When Ryan Neville was brought on as the chief executive of Memorial Medical Center, the sole hospital serving Clark County, Wisconsin, it could not get a bank loan.
At that time, in 2013, rural safety net hospitals – those located more than 35 miles from another hospital – had a nationwide average of 69 days of cash reserves. But the Neillsville hospital lost $3 million that year and had enough reserves to pay its expenses for just four days.
The hospital needed new equipment to boost revenue. With few other options, it took the unusual step of turning to city hall, which helped the hospital get a $1.5 million loan.
“We are very thankful for that,” Neville says. “I think without that loan that the city helped us get or backed us on, we potentially could’ve closed or been significantly downsized.”
The hospital in central Wisconsin provides 24-hour trauma care in a county of 34,000 people spanning 1,200 square miles.
Had it closed, residents of the farming community would have had to drive 40 minutes to Marshfield or an hour to Eau Claire, turning some medical emergencies into catastrophes.
Nationwide, 155 rural hospitals have closed in the past 15 years, according to the North Carolina Rural Health Research Program. Nearly half of the remaining rural hospitals lose more money than they make, says Michael Topchik, national leader of the Chartis Center for Rural Health, a Chicago-based consulting firm.
Wisconsin has fared better than many states: Just one of its rural hospitals has closed in the past 10 years. Others have cut services or merged with larger systems to stay alive.
But as of 2017, one-fifth of Wisconsin’s 76 rural hospitals were operating in the red, according to a report from Chartis and iVantage Health Analytics. According to Navigant, another Chicago-based health care consultant, nine such hospitals were in danger of closing, including two that are considered essential to the local community.
And a report from the Wisconsin Hospital Association Information Center found unpaid medical bills continue to climb as 150 Wisconsin hospitals reported $1.2 billion in “bad debt” and charity care in fiscal year 2018 — an increase of nearly $90 million from fiscal year 2017.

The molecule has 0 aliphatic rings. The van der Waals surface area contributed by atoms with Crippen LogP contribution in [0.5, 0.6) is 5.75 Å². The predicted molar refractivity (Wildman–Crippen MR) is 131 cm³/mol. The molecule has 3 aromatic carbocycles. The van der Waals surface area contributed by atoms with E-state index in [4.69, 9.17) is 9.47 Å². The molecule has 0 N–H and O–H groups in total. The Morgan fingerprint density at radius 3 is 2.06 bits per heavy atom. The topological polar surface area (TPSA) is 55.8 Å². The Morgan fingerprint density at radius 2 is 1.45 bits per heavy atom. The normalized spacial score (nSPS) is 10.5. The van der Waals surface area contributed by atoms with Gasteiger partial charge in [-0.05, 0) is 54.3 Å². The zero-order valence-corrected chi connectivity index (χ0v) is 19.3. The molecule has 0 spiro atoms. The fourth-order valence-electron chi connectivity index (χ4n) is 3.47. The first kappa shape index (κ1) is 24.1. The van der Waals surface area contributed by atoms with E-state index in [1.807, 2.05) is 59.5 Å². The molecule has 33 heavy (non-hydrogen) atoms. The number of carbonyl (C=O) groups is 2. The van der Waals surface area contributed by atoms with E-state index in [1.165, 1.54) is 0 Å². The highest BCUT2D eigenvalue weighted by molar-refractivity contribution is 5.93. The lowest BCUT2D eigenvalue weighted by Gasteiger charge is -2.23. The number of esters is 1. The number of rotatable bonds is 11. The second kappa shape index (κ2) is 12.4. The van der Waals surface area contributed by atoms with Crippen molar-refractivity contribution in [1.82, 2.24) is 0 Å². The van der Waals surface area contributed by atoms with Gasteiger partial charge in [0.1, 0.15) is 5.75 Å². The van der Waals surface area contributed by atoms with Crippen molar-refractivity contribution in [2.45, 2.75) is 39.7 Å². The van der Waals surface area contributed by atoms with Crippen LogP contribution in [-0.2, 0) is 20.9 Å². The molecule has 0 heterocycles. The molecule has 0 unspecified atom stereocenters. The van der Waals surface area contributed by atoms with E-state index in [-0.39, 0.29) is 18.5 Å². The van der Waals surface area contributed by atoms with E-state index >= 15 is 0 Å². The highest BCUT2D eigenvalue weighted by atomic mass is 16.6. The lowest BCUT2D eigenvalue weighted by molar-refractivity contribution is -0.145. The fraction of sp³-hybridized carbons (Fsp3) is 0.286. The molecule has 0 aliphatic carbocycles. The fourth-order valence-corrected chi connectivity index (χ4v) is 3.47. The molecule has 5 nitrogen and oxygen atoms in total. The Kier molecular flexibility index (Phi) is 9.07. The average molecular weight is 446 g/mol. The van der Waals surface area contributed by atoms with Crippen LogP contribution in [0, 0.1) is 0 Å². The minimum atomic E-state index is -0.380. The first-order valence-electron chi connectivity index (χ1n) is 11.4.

Rural hospital closures can be deadly: Mortality rates for time-sensitive conditions like heart attacks and strokes increased by nearly 6 percent after a rural community lost its hospital, according to a new report on California’s hospitals by University of Washington researchers.
Trapped under antiquated policies and infrastructure in communities with dwindling populations, some rural hospitals cannot afford to adapt to a rapidly evolving health care system.
“And we know that the politics right now around health care are as divisive as ever, so don’t hold your breath,” Topchik says. “But there’s a lot of agreement that we need to do something … because otherwise you’re going to see a dust bowl vision … with all these small towns just drying up and blowing away like tumbleweeds.”
Keeping beds open — but empty
The federal Critical Access Hospital designation is vital for many small rural hospitals. If hospitals meet requirements, including 25 or fewer inpatient beds, 24-hour emergency care and located more than 35 miles from another hospital, Medicare reimburses them at 101% of allowable cost, although the number is closer to 90% in reality because of cutbacks and what is deemed allowable, Topchik says.
That higher reimbursement is the only thing keeping some rural hospitals open. But it also locks them into a model of inpatient-focused care that no longer makes sense, says Dave Mosley, managing director of Navigant Health Care. Mosley says several hospital leaders have told him the only reason they maintain inpatient beds is to keep their critical-access designation.
Most rural and urban hospitals operate on a traditional fee-for-service model. Revenue is based on such items as the number of cases of pneumonia treated, broken arms fixed or vaccines administered.
Compared to urban hospitals, rural hospitals treat more patients with government insurance, which generally pays less than private insurance, or without any insurance at all.
In Wisconsin, a private insurer will pay the hospital nearly three times what Medicare would pay, according to a 2019 Rand Corporation study. Medicare pays hospitals 88 cents for every $1 spent, while Medicaid pays 90 cents for every $1 spent on average. States set Medicaid reimbursement rates, and they can range from 81% to 130% of cost, according to a 2016 Medicaid and CHIP Payment and Access Commission report. And many uninsured cannot pay at all.